Oscar Grant (Michael B. Jordan) is a 22-year old man living in San Francisco, hoping to better his life around his daughter, Tatiana, and his girlfriend, Sophina (Melonie Diaz). He’s lived a life of drugs and hardships, dealing weed and dope while trying to make a living in a world that keeps challenging him. He wants to work in a supermarket, but they fire him for being late despite his pleas. He could deal drugs, but doesn’t want to go down that path again. That’s how he got in trouble in the first place, as we see in a flashback from 2007 where his mother, Wanda (Octavia Spencer) visits him for the last time. They have a riff because of his decisions, but they’ve all been for the betterment of not only his own life, but his family’s.
Michael B. Jordan’s performance in the lead is a beautiful piece of human connection, helping us identify with a young man who has made poor decisions, continues to do so, but loves more than most characters I’ve seen on screen. He connects us with someone who has hurt the ones around him, whether that be by cheating on his girlfriend or not being a father to his daughter as he’s in jail, and gives a tender examination of a troubled man. It’s one of the best male leads I’ve encountered this year, particularly in the film’s closing moments as he’s shot and killed by a police officer for no real reason. It’s a savage act of violence that’s even handled with a caring intimacy that so few directors can achieve, let alone making commentary on race relations that deserves attention.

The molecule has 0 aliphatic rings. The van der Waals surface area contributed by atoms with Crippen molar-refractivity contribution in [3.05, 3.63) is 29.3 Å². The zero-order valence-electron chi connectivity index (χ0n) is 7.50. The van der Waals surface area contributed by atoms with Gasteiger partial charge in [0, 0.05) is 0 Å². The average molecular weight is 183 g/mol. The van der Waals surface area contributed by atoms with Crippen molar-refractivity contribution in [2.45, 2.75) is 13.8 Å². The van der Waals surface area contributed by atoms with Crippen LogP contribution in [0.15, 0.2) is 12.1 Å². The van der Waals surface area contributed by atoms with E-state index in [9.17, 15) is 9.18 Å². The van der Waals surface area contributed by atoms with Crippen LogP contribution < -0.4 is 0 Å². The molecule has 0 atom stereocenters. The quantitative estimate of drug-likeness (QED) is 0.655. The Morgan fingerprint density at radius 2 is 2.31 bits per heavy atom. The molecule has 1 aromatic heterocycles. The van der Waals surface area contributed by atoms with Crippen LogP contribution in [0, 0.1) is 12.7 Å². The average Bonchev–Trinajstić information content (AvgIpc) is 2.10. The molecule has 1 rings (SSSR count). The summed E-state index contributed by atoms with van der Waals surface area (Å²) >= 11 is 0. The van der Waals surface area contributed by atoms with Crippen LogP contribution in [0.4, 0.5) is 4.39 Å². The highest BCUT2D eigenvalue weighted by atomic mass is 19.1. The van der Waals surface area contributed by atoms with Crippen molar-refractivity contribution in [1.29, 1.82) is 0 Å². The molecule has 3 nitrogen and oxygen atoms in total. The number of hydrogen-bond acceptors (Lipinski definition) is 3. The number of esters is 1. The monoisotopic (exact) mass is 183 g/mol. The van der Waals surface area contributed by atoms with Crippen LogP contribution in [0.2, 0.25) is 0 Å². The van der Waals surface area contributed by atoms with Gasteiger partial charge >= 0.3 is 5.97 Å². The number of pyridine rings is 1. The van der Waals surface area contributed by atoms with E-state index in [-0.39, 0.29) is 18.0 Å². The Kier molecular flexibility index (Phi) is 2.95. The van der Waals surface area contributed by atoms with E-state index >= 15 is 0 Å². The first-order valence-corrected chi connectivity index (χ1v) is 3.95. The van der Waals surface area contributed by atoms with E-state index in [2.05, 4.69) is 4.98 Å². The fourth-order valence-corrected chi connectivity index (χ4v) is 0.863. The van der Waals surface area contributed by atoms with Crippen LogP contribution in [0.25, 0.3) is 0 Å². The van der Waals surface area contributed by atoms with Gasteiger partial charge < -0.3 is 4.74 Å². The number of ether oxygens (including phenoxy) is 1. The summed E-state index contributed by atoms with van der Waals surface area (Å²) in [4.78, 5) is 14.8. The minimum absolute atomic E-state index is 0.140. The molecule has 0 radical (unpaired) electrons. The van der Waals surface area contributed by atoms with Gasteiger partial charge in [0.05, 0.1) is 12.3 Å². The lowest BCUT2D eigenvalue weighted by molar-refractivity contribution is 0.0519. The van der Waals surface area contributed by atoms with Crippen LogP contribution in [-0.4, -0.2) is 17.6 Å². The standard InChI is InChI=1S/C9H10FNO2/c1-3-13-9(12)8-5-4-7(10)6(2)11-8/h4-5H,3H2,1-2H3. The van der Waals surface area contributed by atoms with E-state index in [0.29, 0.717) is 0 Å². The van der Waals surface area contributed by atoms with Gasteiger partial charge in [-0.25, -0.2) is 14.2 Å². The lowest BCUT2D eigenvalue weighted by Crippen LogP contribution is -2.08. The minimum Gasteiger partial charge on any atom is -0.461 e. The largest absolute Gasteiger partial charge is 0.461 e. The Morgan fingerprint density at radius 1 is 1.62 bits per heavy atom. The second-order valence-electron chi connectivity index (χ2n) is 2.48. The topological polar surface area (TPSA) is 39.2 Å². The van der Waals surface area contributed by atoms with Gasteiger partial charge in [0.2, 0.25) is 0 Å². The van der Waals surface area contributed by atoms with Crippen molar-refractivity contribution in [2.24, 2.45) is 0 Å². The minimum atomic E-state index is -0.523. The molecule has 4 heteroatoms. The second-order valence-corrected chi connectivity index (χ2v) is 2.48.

Ryan Coogler’s script guides the film masterfully through morally divided characters and makes two-sided observations. This is a film that avoids an obvious message and doesn’t bombard us with emotions; it’s all the more devastating for its low-key, nuanced approach. The film’s also filled with strong supporting performances, particularly Octavia Spencer and Melonie Diaz; they not only help our protagonist become well-rounded, but stand on their own as loving figures. This is a film that pleas for humanity and life, observing how quickly that can be taken away from us. Behind every murder, no matter the circumstances, is a person who’s connected with others. They’ve made an impact on someone’s life; Fruitvale Station has made that impact, too. It’s one of the year’s best films.
Grade: ★★★★★ (out of 5)